Wings Against the Moon

Bound by The Monastery Hill Bindery
Signed by the Binder and the Author

MONASTERY HILL BINDERY. HERTZBERG, Ernst. SARETT, Lew. Wings Against the Moon. New York: Henry Holt and Company, [1931].

First edition. Inscribed by the author and the binder. Octavo (8 1/2 x 5 1/2 inches; 215 x 140 mm.). x, 127, [1] pp.

Bound by Edward Hertzberg (stamp-signed "The Monastery Hill Bindery" on lower rear turn-in) in contemporary three-quarter antelope morocco over green textured boards, decoratively ruled in blind. Front cover with an inlaid circle of gray morocco with a tree and a bird inlaid in black morocco. Spine with five raised bands, lettered in gilt in compartments, top edge gilt, matching green textured endpapers. Small stain on front cover, boards uniformly sunned to brown.

Inscribed on the half-title "Cordially yours / Lew Sarett" [and below] Mr. Sarett signed the poems / I'll sign the binding / Edward Hertzberg"

Ernst Hertzberg was born in Gramzow, Germany, a village on a hill near the ruins of a medieval monastery He had immigrated to the United States and gone to work for a Chicago bindery and in 1868 started his own. Founded as Ernst Hertzberg & Sons Monastery Hill Bindery in homage to Hertzberg's boyhood home. "But that was quite a mouthful," says his great-granddaughter Rhoda Hertzberg Clark, who has been president since 1974. So it was shortened to Monastery Hill. Among the dozen or more binderies of the day, his alone survives, at 1751 W. Belmont Ave., where the bindery's success over 128 years stands as a monument to shrewd adaptation to changing times. (Chicago Tribune, July 28, 1996).

The Monastery Hill Bindery employed all of Ernst Hertzberg's family, plus a few sons-in-law. As all family businesses go, there had to be some conflict. After Ernst passed away his son, Edward, took over. Edward was a harsh leader and strict disciplinarian. To make a point to his son Lawrence, he hit him so hard on the back of the neck that it knocked him to the floor. Several of the brothers knew it was time to find other ways to work rather than stay in this growing family business. (University of Iowa, Special Collections Department).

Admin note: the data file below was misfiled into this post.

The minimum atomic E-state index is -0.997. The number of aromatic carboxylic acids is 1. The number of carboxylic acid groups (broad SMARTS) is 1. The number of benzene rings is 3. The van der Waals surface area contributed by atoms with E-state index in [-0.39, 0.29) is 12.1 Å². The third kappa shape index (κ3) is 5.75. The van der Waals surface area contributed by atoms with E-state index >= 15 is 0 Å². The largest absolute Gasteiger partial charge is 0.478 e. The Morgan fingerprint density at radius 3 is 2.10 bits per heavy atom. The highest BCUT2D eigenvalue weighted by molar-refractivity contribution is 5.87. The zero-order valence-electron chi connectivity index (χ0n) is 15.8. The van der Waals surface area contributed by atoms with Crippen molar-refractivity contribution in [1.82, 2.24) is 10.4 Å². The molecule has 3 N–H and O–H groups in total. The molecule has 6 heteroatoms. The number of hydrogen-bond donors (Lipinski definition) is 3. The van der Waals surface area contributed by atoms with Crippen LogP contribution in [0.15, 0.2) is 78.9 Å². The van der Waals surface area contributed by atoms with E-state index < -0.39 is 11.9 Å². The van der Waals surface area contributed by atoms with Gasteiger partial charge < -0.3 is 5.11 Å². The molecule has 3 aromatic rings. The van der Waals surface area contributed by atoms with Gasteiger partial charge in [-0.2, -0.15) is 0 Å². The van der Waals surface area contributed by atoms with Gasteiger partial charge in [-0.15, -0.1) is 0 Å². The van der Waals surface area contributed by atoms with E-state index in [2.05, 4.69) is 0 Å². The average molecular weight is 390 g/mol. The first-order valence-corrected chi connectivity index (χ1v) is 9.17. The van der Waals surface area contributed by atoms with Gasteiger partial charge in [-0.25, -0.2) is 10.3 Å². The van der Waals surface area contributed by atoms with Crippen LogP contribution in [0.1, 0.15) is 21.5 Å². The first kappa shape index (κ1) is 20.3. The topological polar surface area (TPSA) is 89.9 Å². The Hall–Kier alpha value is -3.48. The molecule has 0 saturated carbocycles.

Lew R. Sarett, poet, lecturer and teacher was the author of five volumes of poetry including Many Many Moons (1920); The Box of God (1922); Slow Smoke (1925); Wings Against the Moon (1931); and The Collected Poems of Lew Sarett (1941), which included an introduction by poet Carl Sandburg, Sarett's friend of many years. His papers are held at Northwestern University, where he taught for many years. He served as an adviser on Indian affairs to the Department of the Interior, and lived among the Chippewa Indians of the Lake Superior region, and was adopted by them and given the name Lone Caribou. When Sarett was not teaching, he served as a part-time ranger in National Parks in Montana and Wyoming and as a wilderness guide in northern Minnesota and Canada. As a horticulturist, he produced six new varieties of dahlia, each of which won many awards.(www.poetry Item #03009

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